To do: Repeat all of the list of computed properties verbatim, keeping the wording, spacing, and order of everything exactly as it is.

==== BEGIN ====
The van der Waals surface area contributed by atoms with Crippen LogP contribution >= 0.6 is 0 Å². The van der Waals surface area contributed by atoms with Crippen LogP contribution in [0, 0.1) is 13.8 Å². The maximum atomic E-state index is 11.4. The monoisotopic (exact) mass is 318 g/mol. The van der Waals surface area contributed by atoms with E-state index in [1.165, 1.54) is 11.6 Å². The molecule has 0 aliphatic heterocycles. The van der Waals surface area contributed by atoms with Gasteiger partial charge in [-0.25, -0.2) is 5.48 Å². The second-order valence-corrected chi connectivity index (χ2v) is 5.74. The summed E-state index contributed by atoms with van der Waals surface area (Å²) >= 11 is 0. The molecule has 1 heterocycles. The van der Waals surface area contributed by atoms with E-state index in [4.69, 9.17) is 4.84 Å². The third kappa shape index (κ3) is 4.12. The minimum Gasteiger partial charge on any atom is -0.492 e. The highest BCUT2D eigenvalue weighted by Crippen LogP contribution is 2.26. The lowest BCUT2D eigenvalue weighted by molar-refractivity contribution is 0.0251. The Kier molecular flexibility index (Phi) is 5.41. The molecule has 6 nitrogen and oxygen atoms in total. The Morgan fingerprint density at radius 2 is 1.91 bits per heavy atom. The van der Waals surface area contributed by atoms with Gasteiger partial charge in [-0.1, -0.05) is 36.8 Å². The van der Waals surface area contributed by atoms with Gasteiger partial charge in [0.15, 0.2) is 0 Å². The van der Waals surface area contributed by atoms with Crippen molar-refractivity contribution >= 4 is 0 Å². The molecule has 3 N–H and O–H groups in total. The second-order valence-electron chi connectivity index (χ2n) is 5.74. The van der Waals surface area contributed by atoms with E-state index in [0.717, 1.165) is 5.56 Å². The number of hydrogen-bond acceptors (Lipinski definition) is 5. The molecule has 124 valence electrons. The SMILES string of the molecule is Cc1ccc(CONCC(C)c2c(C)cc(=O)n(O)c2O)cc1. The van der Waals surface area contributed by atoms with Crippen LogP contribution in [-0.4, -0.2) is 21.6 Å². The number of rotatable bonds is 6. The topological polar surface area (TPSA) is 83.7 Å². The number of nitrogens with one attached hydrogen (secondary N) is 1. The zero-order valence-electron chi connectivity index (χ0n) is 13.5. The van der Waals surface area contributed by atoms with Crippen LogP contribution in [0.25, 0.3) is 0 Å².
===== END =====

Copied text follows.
The van der Waals surface area contributed by atoms with Crippen LogP contribution >= 0.6 is 0 Å². The van der Waals surface area contributed by atoms with Crippen LogP contribution in [0, 0.1) is 13.8 Å². The maximum atomic E-state index is 11.4. The monoisotopic (exact) mass is 318 g/mol. The van der Waals surface area contributed by atoms with E-state index in [1.165, 1.54) is 11.6 Å². The molecule has 0 aliphatic heterocycles. The van der Waals surface area contributed by atoms with Gasteiger partial charge in [-0.25, -0.2) is 5.48 Å². The second-order valence-corrected chi connectivity index (χ2v) is 5.74. The summed E-state index contributed by atoms with van der Waals surface area (Å²) >= 11 is 0. The molecule has 1 heterocycles. The van der Waals surface area contributed by atoms with E-state index in [4.69, 9.17) is 4.84 Å². The third kappa shape index (κ3) is 4.12. The minimum Gasteiger partial charge on any atom is -0.492 e. The highest BCUT2D eigenvalue weighted by Crippen LogP contribution is 2.26. The lowest BCUT2D eigenvalue weighted by molar-refractivity contribution is 0.0251. The Kier molecular flexibility index (Phi) is 5.41. The molecule has 6 nitrogen and oxygen atoms in total. The Morgan fingerprint density at radius 2 is 1.91 bits per heavy atom. The van der Waals surface area contributed by atoms with Gasteiger partial charge in [-0.1, -0.05) is 36.8 Å². The van der Waals surface area contributed by atoms with Gasteiger partial charge in [0.15, 0.2) is 0 Å². The van der Waals surface area contributed by atoms with Crippen molar-refractivity contribution >= 4 is 0 Å². The molecule has 3 N–H and O–H groups in total. The second-order valence-electron chi connectivity index (χ2n) is 5.74. The van der Waals surface area contributed by atoms with E-state index in [0.717, 1.165) is 5.56 Å². The number of hydrogen-bond acceptors (Lipinski definition) is 5. The molecule has 124 valence electrons. The SMILES string of the molecule is Cc1ccc(CONCC(C)c2c(C)cc(=O)n(O)c2O)cc1. The van der Waals surface area contributed by atoms with Crippen LogP contribution in [-0.4, -0.2) is 21.6 Å². The number of rotatable bonds is 6. The topological polar surface area (TPSA) is 83.7 Å². The number of nitrogens with one attached hydrogen (secondary N) is 1. The zero-order valence-electron chi connectivity index (χ0n) is 13.5. The van der Waals surface area contributed by atoms with Crippen LogP contribution in [0.25, 0.3) is 0 Å².